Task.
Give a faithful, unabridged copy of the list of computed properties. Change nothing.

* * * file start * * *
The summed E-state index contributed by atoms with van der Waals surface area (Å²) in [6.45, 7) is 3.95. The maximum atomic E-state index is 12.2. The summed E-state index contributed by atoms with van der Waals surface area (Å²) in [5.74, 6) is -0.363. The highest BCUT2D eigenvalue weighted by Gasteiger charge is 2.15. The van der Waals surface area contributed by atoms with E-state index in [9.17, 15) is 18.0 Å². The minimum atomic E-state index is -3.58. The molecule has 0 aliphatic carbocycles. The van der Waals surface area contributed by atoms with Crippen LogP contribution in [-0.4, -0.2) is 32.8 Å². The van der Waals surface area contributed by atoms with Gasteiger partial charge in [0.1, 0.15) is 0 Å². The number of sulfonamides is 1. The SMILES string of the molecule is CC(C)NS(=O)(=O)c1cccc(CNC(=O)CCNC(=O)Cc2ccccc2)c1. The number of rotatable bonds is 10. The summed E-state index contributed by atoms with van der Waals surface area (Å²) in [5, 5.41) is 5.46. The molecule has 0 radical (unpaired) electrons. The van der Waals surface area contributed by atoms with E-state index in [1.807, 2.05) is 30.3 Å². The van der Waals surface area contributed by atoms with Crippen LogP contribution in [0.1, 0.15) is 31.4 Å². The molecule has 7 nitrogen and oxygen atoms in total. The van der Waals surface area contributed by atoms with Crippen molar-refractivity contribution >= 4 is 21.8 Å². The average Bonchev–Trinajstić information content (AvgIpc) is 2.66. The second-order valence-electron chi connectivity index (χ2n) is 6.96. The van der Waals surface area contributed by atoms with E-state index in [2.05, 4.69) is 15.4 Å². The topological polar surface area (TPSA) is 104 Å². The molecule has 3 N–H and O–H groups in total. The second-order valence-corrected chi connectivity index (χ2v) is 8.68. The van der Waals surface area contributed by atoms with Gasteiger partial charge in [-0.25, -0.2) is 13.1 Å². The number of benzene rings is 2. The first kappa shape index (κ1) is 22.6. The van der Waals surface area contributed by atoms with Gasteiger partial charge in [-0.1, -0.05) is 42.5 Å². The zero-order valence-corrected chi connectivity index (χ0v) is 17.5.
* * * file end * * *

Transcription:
The summed E-state index contributed by atoms with van der Waals surface area (Å²) in [6.45, 7) is 3.95. The maximum atomic E-state index is 12.2. The summed E-state index contributed by atoms with van der Waals surface area (Å²) in [5.74, 6) is -0.363. The highest BCUT2D eigenvalue weighted by Gasteiger charge is 2.15. The van der Waals surface area contributed by atoms with E-state index in [9.17, 15) is 18.0 Å². The minimum atomic E-state index is -3.58. The molecule has 0 aliphatic carbocycles. The van der Waals surface area contributed by atoms with Crippen LogP contribution in [-0.4, -0.2) is 32.8 Å². The van der Waals surface area contributed by atoms with Gasteiger partial charge in [0.1, 0.15) is 0 Å². The number of sulfonamides is 1. The SMILES string of the molecule is CC(C)NS(=O)(=O)c1cccc(CNC(=O)CCNC(=O)Cc2ccccc2)c1. The number of rotatable bonds is 10. The summed E-state index contributed by atoms with van der Waals surface area (Å²) in [5, 5.41) is 5.46. The molecule has 0 radical (unpaired) electrons. The van der Waals surface area contributed by atoms with E-state index in [1.807, 2.05) is 30.3 Å². The van der Waals surface area contributed by atoms with Crippen LogP contribution in [0.1, 0.15) is 31.4 Å². The molecule has 7 nitrogen and oxygen atoms in total. The van der Waals surface area contributed by atoms with Crippen molar-refractivity contribution >= 4 is 21.8 Å². The average Bonchev–Trinajstić information content (AvgIpc) is 2.66. The second-order valence-electron chi connectivity index (χ2n) is 6.96. The van der Waals surface area contributed by atoms with E-state index in [2.05, 4.69) is 15.4 Å². The topological polar surface area (TPSA) is 104 Å². The molecule has 3 N–H and O–H groups in total. The second-order valence-corrected chi connectivity index (χ2v) is 8.68. The van der Waals surface area contributed by atoms with Gasteiger partial charge in [-0.25, -0.2) is 13.1 Å². The number of benzene rings is 2. The first kappa shape index (κ1) is 22.6. The van der Waals surface area contributed by atoms with Gasteiger partial charge in [-0.1, -0.05) is 42.5 Å². The zero-order valence-corrected chi connectivity index (χ0v) is 17.5.